The author, who was born in 1897 and died in 1984, had followed in her subject’s reforming footsteps and spent her life in volunteer work, particularly in child welfare and education, including helping to establish a nursery school for the city’s poor in 1928.

McCracken was, as you may have guessed, the sister of Henry Joy, arguably the most prominent of the northern United Irishmen, but she was herself a formidable presence throughout her long life. She was an early suffragist, an ardent abolitionist and an educationalist. Fortunately, she was also, as McNeill puts it, a ‘fluent correspondent’ in an age of great letter-writing, and it is from this trove that McCracken’s personality emerges.

Des Kiely has followed his successful Famous Wexford people from last year with Fascinating Wexford history (Volume 1, no less). Kiely knows how to tell a story, and among the 33 brief tales here is that of the £80,000 that went missing from the Colclough estate at Tintern Abbey while it was being administered by one Lt. John Kennedy. The money was never accounted for. Some years later a Patrick Kennedy emigrated to the US, where his grandson became president. Could the missing money …? Another interesting tale is that of the Newtownbarry (now Bunclody) Massacre, when in 1831, during the Tithe War, fourteen people were killed when yeomen opened fire on a crowd protesting the confiscation of two heifers.

In the first of a planned three-volume series, The forgotten fallen: the fallen of the Irish Civil War, James Langton investigates the stories of some 700 National Army soldiers who died in the conflict. (The subsequent volumes will focus on the anti-Treaty fighters and on the civilians.) Nearly 500 pro-Treaty soldiers died in direct military action, while others died in various incidents. It’s an alphabetical survey, beginning with Private Patrick Acton, who was killed during a search in Kerry, and ending with Captain Jack Young, who was ambushed in the same county. Langton has done an impressive amount of research to try to flesh out the stories both of the men and of the circumstances in which they died. It’s a Kilmainham Tales hardback.

The 2019 Tipperary Historical Journal has an impressive list of eminent contributors, including R.V. Comerford, Willie Nolan and Eunan O’Halpin. Subjects tackled include Daniel Grace’s account of the nineteenth-century father-and-son team of ‘head surgeons’, the Roughans; the 1916 jail journal of O’Halpin’s great-grandfather, P.J. Moloney; and Joachim Fischer’s translation of an Austrian writer’s account of a visit to Lough Derg in 1913.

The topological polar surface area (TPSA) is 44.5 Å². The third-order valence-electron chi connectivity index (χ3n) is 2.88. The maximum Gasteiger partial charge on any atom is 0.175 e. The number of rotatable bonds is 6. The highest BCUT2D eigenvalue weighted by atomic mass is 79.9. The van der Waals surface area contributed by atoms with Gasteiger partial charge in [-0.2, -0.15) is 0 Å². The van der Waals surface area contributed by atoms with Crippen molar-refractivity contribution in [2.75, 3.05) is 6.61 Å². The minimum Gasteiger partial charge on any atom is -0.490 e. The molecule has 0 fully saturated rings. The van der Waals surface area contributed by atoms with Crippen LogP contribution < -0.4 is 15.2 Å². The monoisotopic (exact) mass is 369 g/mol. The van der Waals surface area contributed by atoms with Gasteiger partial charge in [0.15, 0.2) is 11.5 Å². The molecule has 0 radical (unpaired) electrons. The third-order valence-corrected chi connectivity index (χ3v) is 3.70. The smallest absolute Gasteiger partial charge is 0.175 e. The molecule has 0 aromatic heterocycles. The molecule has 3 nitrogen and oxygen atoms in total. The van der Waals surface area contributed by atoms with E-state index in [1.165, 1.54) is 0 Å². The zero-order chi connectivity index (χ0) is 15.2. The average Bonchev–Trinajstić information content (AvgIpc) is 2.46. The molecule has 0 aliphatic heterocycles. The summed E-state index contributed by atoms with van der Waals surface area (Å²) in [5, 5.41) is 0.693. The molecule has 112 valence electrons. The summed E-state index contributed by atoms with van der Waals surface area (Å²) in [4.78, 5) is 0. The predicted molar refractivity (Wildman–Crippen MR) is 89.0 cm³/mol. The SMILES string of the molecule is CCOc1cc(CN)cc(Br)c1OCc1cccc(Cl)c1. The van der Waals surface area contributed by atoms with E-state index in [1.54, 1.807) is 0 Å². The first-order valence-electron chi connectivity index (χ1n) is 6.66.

Up in Longford, Teathbha, the journal of the county historical society, includes J.J. McNamee’s account of Bernard Clarke’s unsuccessful attempt to walk on water.

Michael Traynor, Petticoat pilots: biographies and achievements of Irish female aviators 1909–1939 (2 vols) (self-published, €35 hb, 312pp & 348pp, ISBN 9780954919412 & 9780954919429).

Christine Casey and Patrick Wyse Jackson (eds), The Museum Building of Trinity College, Dublin: a model of Victorian craftsmanship (Four Courts Press, €45 hb, 400pp, ISBN 97811846827891).

Cal McCarthy, Cork Harbour (Merrion Press, €29.95 hb, 300pp, ISBN 9781785373015).

Mary McNeill, The life and times of Mary Ann McCracken 1770–1866: a Belfast panorama (Irish Academic Press, €22.95 hb, 340pp, ISBN 9781788550826).

Des Kiely, Fascinating Wexford history, Vol. 1 (Parsifal Press, €15 pb, 214pp, ISBN 9780993396076).

James Langton, The forgotten fallen: National Army soldiers who died during the Irish Civil War (Kilmainham Tales, €30 hb, 400pp, ISBN 9781908056399).

Tipperary Historical Journal 2019 (€20 pb, 220pp, ISSN 07910655).

James MacNerney (ed.), Teathbha: journal of the County Longford Historical Society 2019, Vol. 5, No. 2 (€12 pb, 110pp).